Secondary mention: Keep your eye on BitTorrent Sync. It’s still in beta as of this writing and they haven’t fully disclosed their methods of encryption. But it could prove to be one of the safest syncing services out there when it’s finished.
VPN provider: ProXPN
Cost: Monthly or yearly pricing plans
VPN services give you a secure “tunnel” to their server before your data exits onto the internet. This prevents anyone in between (like your ISP or the hacker in the coffee shop) from snooping on your connection. It also gives you a basic level of anonymity by hiding your real IP address and physical location.
The weakness in VPN lies at the end of the connection, at the server where your data gets spouted out on the internet in plain text. The company providing the VPN has the ability to see everything that goes through. This makes them prime targets for government agencies trying to collect data.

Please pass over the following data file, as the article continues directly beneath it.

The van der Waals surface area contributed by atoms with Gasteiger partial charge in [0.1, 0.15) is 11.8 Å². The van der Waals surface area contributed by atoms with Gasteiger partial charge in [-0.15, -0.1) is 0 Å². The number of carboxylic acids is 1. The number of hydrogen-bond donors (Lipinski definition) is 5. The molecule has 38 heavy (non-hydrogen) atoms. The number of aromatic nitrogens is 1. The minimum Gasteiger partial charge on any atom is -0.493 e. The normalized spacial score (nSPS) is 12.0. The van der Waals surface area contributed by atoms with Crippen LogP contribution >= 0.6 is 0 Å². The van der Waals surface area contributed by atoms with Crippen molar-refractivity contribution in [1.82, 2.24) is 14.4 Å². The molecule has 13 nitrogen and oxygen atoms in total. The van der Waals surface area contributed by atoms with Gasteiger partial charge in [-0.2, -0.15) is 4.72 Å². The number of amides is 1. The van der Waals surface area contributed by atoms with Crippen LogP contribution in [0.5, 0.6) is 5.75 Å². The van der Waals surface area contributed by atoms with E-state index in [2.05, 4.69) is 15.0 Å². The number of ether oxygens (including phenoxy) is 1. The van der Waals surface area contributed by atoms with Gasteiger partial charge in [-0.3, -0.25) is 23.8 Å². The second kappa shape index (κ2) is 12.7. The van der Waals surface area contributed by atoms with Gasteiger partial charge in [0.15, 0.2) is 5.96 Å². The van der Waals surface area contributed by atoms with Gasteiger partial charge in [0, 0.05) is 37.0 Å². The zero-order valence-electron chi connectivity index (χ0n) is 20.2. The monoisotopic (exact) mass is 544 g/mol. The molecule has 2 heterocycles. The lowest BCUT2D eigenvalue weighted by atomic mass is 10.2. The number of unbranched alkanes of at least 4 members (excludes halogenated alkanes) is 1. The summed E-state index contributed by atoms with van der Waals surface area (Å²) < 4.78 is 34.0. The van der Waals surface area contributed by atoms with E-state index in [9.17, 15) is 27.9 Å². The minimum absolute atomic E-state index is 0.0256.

ProXPN is my favorite VPN service, and I use it all the time. For one, they’re based in Thailand with their offices in the Netherlands, outside the reach of the most offending state governments. Second, they have stated very plainly in their terms of service that they will never give away your information to anyone, ever.
Furthermore, they keep no logs of any user activity whatsoever. As soon as you disconnect from their service, it’s like you were never there. This is a crucially important feature that any VPN service who advertises privacy will have. (This was a recent change. Before mid-2015 they did keep logs for two weeks before deleting them. Their policy has changed.)
They’ve also been very reliable. And as a bonus, they have a free option with limited bandwidth. That way you can try them out before buying.